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There's a Difference

I've been thinking about trying to understand how the non-classical music patron hears classical music.

I say I've been thinking about it because I'm not sure how understanding it will help me proselytize, I mean, apologize for classical music.

I have recently made the acquaintance of a complete classical music neophyte who has become intimately involved with classical music.

Tim's first experience with opera was on stage in Turandot with San Diego Opera this January. He's currently on stage in Faust and later this year in Carmen.

Tim is a supernumerary or super or extra. Supers at the opera often jokingly refer to themselves as props. Supers don't sing, or speak but often act.

In Turandot Tim's job was to come on stage bearing an enormous sharpening stone along with three other supers clad only in loin clothes. Welcome to classical music Tim.

I caught him after rehearsal the other night next to the ship fountain in front of The Civic Theater.

"Tim, you're brand new to opera. Have you noticed a difference from Turandot to Faust?"

"Faust seems to be darker and more Gothic. Especially the set."

I agreed but I was trying to get at the difference in the musical style.

"The music? I can't really tell much of a difference."

I'm throwing Tim under the bus a little bit here because we haven't heard Faust with the orchestra yet.

There is a big difference between the music in Turandot and the music in Faust but it isn't obvious.

Just like there's a big difference between the Beach Boys and Jan and Dean but we have to know what to listen for.

I can't say how many times I've heard people say that classical music all sounds the same and on top of that, it's boring.

WTF.

Classical music is boring but people love the Star Wars soundtrack or the Gladiator soundtrack or Batman? If that's the case, they could very well love classical music if they knew where to start.

If you don't know where to start, go YouTube "Tchaikovsky Symphony No. 4 finale", click on the first link with Barenboim conducting, turn it up and try to take a nap.

This is music my mom used to yell at me to turn down because it was fraying her nerves.

http://www.youtube.com/watch?v=PLHj-eekdNU

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I've been thinking about trying to understand how the non-classical music patron hears classical music.

I say I've been thinking about it because I'm not sure how understanding it will help me proselytize, I mean, apologize for classical music.

I have recently made the acquaintance of a complete classical music neophyte who has become intimately involved with classical music.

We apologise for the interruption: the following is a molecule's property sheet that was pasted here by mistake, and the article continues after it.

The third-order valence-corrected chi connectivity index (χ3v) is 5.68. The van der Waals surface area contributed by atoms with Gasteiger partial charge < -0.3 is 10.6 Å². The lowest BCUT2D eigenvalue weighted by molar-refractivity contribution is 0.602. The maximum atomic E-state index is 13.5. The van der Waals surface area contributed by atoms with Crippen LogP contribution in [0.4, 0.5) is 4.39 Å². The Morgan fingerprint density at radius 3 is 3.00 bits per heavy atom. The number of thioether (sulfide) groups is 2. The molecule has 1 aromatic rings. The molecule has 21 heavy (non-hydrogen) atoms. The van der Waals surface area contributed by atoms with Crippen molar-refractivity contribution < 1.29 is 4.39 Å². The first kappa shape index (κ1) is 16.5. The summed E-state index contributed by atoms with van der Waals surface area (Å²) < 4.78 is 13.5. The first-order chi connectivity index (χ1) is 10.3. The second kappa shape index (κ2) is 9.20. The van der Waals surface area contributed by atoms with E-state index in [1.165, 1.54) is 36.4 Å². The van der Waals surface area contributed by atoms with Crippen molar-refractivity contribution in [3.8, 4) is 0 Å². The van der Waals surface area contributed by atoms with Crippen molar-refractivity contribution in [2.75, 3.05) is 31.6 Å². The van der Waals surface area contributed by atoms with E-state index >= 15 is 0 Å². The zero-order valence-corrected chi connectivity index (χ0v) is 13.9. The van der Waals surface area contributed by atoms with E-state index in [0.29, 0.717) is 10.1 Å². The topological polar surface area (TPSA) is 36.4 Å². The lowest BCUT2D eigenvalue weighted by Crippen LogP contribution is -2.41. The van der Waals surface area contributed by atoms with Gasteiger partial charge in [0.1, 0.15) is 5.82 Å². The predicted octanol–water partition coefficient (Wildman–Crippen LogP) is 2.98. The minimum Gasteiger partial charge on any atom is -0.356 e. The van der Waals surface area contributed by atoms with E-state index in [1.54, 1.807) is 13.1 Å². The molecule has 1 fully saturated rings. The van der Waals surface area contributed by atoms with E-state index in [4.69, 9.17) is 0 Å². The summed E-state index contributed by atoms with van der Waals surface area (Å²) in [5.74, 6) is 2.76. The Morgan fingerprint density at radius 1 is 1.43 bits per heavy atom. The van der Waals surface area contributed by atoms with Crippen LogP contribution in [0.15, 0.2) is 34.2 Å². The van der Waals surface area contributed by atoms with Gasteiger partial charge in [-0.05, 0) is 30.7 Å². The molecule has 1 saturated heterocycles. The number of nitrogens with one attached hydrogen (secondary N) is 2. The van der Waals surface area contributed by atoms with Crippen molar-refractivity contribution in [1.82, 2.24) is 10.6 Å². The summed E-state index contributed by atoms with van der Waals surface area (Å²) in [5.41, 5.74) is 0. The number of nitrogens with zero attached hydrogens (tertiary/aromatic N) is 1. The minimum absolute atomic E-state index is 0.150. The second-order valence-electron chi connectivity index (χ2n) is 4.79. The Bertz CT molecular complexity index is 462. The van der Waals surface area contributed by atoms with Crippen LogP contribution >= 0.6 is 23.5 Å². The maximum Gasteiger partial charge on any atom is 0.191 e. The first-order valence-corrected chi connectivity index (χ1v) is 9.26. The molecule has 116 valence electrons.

Tim's first experience with opera was on stage in Turandot with San Diego Opera this January. He's currently on stage in Faust and later this year in Carmen.

Tim is a supernumerary or super or extra. Supers at the opera often jokingly refer to themselves as props. Supers don't sing, or speak but often act.

In Turandot Tim's job was to come on stage bearing an enormous sharpening stone along with three other supers clad only in loin clothes. Welcome to classical music Tim.

I caught him after rehearsal the other night next to the ship fountain in front of The Civic Theater.

"Tim, you're brand new to opera. Have you noticed a difference from Turandot to Faust?"

"Faust seems to be darker and more Gothic. Especially the set."

I agreed but I was trying to get at the difference in the musical style.

"The music? I can't really tell much of a difference."

I'm throwing Tim under the bus a little bit here because we haven't heard Faust with the orchestra yet.

There is a big difference between the music in Turandot and the music in Faust but it isn't obvious.

Just like there's a big difference between the Beach Boys and Jan and Dean but we have to know what to listen for.

I can't say how many times I've heard people say that classical music all sounds the same and on top of that, it's boring.

WTF.

Classical music is boring but people love the Star Wars soundtrack or the Gladiator soundtrack or Batman? If that's the case, they could very well love classical music if they knew where to start.

If you don't know where to start, go YouTube "Tchaikovsky Symphony No. 4 finale", click on the first link with Barenboim conducting, turn it up and try to take a nap.

This is music my mom used to yell at me to turn down because it was fraying her nerves.

http://www.youtube.com/watch?v=PLHj-eekdNU

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